“Choose a job you love, and you will never have to work a day in your life.” Ugh, please excuse me while I roll my eyes. Every now and again I run into a camp pro who refers to camp as “work,” with finger quotes — meaning they don’t really consider it work at all. When meeting these colleagues I do the polite thing and nod and smile as I look for a way out of the conversation. Where do these people actually work? Do they truly love their work so much they don’t consider it as a job?
I started my career in 2012, and currently work as a full-time program manager helping manage summer camp and organizing year-round outdoor education programming. Last winter our team took some time to talk with former staff about what they loved, hated, and everything in between about working with us. One of the staff we surveyed, Justin, worked the full year with us. When we asked what we could do better, he explained that he was motivated by seeing how much we loved our jobs during the school season and encouraged us to let our seasonal summer staffers feel that love more. My stomach clenched. What if I don’t love my job? Why did he even assume I did love my work?
After recovering from that feedback, I realized I do have love for summer camp. I’m deeply passionate about the mission-based work we’re doing. I am confident that the kids and young adults I work with are better because they’ve come through our program. I get to be staff members’ first boss and care for them, mentor them, and watch them become better versions of themselves. The work I do has a direct and serious impact on the community. By working at summer camp I am fulfilled, energized, and engaged in ways I have not been able to replicate anywhere else. I have love for my job.
I also have beef with my job. I have to wake up early every day. I have to teach staff what it means to be a professional. I communicate with angry kids, angry parents, and angry staff. People share things with me about their lives that hurt my heart. I don’t always get what I want. I can’t figure out how to stop my email from popping up as notification on my phone. I don’t get paid enough. This job is difficult, exhausting, trying work. It’s OK that every day isn’t my favorite day.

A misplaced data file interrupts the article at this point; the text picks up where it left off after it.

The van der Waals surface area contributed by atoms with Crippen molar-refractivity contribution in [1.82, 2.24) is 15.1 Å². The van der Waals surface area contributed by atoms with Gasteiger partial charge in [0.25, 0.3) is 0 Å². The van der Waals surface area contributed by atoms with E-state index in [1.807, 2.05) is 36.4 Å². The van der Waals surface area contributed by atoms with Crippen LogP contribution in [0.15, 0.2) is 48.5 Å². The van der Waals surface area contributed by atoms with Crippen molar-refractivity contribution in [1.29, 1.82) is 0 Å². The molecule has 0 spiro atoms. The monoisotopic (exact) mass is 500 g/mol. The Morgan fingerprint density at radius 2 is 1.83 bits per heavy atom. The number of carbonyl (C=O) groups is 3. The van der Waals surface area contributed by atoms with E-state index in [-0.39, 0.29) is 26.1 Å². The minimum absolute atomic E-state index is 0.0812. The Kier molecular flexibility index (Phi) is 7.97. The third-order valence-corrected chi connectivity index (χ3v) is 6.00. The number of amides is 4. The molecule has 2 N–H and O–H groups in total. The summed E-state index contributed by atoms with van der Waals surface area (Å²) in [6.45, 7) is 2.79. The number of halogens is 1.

After some light obsessing over Justin’s comment, I realized once our summer season wraps up our program team experiences a major transformation. We turn into a tightknit, intricate team, which is a stark contrast to the seasonal workforce who plows through the summer. With my year-round staff of three, it is easy for my passion to seep out and be absorbed over nine months. The staff who work with us during the school year get a front-row view of what it means for me to be a camp professional. They are present with me for the hard times as well as the good ones. They experience firsthand why I choose this work every day and translate this passion and purpose I exhibit as feeling love for my job. It is much more difficult to share my love via osmosis with 60 staff over three months.
After some self-reflection, I realized that the question was not “What if I don’t love my job?” I obviously do love my job — just not every minute of every day. The real question is how am I supposed to show my staff I love my job, even in the moments I don’t?
Last summer we led a “Finding Your Why” session during staff training. This was a half-hour session that we crammed in the best we could and never referenced again. So I was shocked to see it on a staff evaluation as one of their favorite training sessions. After doing a difficult job for as many years as I have been, I had become generally aware of what motivated me to return to the office each day, even on the days I really didn’t want to. Many of our staff, however, have no idea what they’re in for this summer, or why they’re doing it. Writing down their why isn’t a silly exercise but a grounding realization that can carry them through the summer.
This year we’re going to do better. This year I’m going to do better. We’re going to carve out intentional time for our staff to learn and discover their true why — the one that will push them through the tenth camper tantrum in a week. We will reference it regularly and help them rewrite their why as they develop into experienced professionals. This year our staff will understand purpose isn’t always sexy; sometimes it’s tired eyes and counting to three in your head. I will offer my staff a true and honest look into what it means for me to come into work every day, because it is important to help these new professionals understand that it’s OK if we have hard moments, hours, days, and weeks. It’s OK to feel moved by the work you’re doing while being challenged by it. And it’s OK if camp is actual work (no finger quotes), and it will certainly be work some days. If you have a strong enough, deep enough why, that’s how you get through the tough times. You don’t have to love your job every day if you can be clear with yourself and others that what you’re doing has purpose and meaning.
Jaclyn Folak, MS, started her camp journey as a YMCA day camp counselor, found full-time work at a Jewish summer camp, and is now happily employed with the Boys & Girls Clubs of Greater Milwaukee. Her work with the Boys & Girls Clubs has led to a Nonprofit Management Certificate among many other training opportunities. She looks forward to continuing to be moved by the work she’s doing to provide intentional experiences to those who connect with camp so that camp is a positive force in their life story.